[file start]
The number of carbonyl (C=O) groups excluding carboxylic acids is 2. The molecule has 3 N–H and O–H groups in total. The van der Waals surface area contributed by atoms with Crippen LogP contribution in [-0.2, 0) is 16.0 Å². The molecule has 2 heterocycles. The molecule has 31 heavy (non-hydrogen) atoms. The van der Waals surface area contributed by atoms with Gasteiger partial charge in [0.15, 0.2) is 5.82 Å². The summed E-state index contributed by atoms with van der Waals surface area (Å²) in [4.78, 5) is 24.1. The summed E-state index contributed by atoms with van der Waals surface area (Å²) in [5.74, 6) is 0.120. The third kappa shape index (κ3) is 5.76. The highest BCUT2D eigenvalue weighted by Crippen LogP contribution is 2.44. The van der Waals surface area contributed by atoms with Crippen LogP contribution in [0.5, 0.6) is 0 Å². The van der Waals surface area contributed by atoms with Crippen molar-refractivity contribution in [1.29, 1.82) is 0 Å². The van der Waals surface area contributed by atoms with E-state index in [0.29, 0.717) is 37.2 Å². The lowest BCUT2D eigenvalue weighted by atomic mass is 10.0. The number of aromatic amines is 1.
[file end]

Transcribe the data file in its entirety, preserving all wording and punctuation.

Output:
The number of carbonyl (C=O) groups excluding carboxylic acids is 2. The molecule has 3 N–H and O–H groups in total. The van der Waals surface area contributed by atoms with Crippen LogP contribution in [-0.2, 0) is 16.0 Å². The molecule has 2 heterocycles. The molecule has 31 heavy (non-hydrogen) atoms. The van der Waals surface area contributed by atoms with Gasteiger partial charge in [0.15, 0.2) is 5.82 Å². The summed E-state index contributed by atoms with van der Waals surface area (Å²) in [4.78, 5) is 24.1. The summed E-state index contributed by atoms with van der Waals surface area (Å²) in [5.74, 6) is 0.120. The third kappa shape index (κ3) is 5.76. The highest BCUT2D eigenvalue weighted by Crippen LogP contribution is 2.44. The van der Waals surface area contributed by atoms with Crippen LogP contribution in [0.5, 0.6) is 0 Å². The van der Waals surface area contributed by atoms with Crippen molar-refractivity contribution in [1.29, 1.82) is 0 Å². The van der Waals surface area contributed by atoms with E-state index in [0.29, 0.717) is 37.2 Å². The lowest BCUT2D eigenvalue weighted by atomic mass is 10.0. The number of aromatic amines is 1.